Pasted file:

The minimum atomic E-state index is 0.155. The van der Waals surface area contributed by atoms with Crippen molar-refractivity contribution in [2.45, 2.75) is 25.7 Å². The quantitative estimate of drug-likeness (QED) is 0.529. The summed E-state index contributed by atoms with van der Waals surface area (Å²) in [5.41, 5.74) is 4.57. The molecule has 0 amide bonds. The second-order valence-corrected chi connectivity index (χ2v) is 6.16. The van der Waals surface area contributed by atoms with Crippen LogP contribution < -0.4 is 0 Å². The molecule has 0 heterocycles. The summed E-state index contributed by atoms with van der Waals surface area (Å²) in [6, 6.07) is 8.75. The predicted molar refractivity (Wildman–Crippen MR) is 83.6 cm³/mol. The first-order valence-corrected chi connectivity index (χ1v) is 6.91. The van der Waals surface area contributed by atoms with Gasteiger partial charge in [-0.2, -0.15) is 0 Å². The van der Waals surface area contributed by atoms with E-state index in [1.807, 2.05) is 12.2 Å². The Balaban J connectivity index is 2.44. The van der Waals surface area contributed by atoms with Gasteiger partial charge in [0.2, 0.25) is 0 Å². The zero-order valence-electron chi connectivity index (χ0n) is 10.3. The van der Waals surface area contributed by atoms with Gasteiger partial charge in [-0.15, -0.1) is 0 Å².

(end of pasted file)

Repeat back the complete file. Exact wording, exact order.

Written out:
The minimum atomic E-state index is 0.155. The van der Waals surface area contributed by atoms with Crippen molar-refractivity contribution in [2.45, 2.75) is 25.7 Å². The quantitative estimate of drug-likeness (QED) is 0.529. The summed E-state index contributed by atoms with van der Waals surface area (Å²) in [5.41, 5.74) is 4.57. The molecule has 0 amide bonds. The second-order valence-corrected chi connectivity index (χ2v) is 6.16. The van der Waals surface area contributed by atoms with Crippen LogP contribution < -0.4 is 0 Å². The molecule has 0 heterocycles. The summed E-state index contributed by atoms with van der Waals surface area (Å²) in [6, 6.07) is 8.75. The predicted molar refractivity (Wildman–Crippen MR) is 83.6 cm³/mol. The first-order valence-corrected chi connectivity index (χ1v) is 6.91. The van der Waals surface area contributed by atoms with Gasteiger partial charge in [-0.2, -0.15) is 0 Å². The van der Waals surface area contributed by atoms with E-state index in [1.807, 2.05) is 12.2 Å². The Balaban J connectivity index is 2.44. The van der Waals surface area contributed by atoms with Gasteiger partial charge in [0.2, 0.25) is 0 Å². The zero-order valence-electron chi connectivity index (χ0n) is 10.3. The van der Waals surface area contributed by atoms with Gasteiger partial charge in [-0.15, -0.1) is 0 Å².